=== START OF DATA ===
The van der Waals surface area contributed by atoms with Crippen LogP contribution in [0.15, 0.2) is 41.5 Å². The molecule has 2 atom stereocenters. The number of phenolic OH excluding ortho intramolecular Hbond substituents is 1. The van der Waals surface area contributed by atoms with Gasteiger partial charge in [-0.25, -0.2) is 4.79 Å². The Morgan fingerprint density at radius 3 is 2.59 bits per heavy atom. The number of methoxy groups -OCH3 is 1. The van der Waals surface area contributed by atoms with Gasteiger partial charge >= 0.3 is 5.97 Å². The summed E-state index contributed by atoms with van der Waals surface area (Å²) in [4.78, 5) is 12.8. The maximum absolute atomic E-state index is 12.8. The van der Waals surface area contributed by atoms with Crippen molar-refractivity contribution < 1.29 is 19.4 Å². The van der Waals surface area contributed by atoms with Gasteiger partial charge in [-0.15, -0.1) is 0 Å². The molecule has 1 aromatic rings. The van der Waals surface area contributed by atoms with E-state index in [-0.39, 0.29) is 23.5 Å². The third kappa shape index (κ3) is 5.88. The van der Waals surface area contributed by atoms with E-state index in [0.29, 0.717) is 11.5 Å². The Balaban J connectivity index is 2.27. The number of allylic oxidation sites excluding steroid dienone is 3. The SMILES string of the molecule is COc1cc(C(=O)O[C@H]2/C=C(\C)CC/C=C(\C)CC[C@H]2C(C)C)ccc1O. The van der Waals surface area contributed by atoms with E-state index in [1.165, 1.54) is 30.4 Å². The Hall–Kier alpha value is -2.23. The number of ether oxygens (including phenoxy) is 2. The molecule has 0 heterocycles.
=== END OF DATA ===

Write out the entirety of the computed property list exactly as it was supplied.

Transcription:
The van der Waals surface area contributed by atoms with Crippen LogP contribution in [0.15, 0.2) is 41.5 Å². The molecule has 2 atom stereocenters. The number of phenolic OH excluding ortho intramolecular Hbond substituents is 1. The van der Waals surface area contributed by atoms with Gasteiger partial charge in [-0.25, -0.2) is 4.79 Å². The Morgan fingerprint density at radius 3 is 2.59 bits per heavy atom. The number of methoxy groups -OCH3 is 1. The van der Waals surface area contributed by atoms with Gasteiger partial charge >= 0.3 is 5.97 Å². The summed E-state index contributed by atoms with van der Waals surface area (Å²) in [4.78, 5) is 12.8. The maximum absolute atomic E-state index is 12.8. The van der Waals surface area contributed by atoms with Crippen molar-refractivity contribution < 1.29 is 19.4 Å². The van der Waals surface area contributed by atoms with Gasteiger partial charge in [-0.15, -0.1) is 0 Å². The molecule has 1 aromatic rings. The van der Waals surface area contributed by atoms with E-state index in [-0.39, 0.29) is 23.5 Å². The third kappa shape index (κ3) is 5.88. The van der Waals surface area contributed by atoms with E-state index in [0.29, 0.717) is 11.5 Å². The Balaban J connectivity index is 2.27. The number of allylic oxidation sites excluding steroid dienone is 3. The SMILES string of the molecule is COc1cc(C(=O)O[C@H]2/C=C(\C)CC/C=C(\C)CC[C@H]2C(C)C)ccc1O. The van der Waals surface area contributed by atoms with E-state index in [1.165, 1.54) is 30.4 Å². The Hall–Kier alpha value is -2.23. The number of ether oxygens (including phenoxy) is 2. The molecule has 0 heterocycles.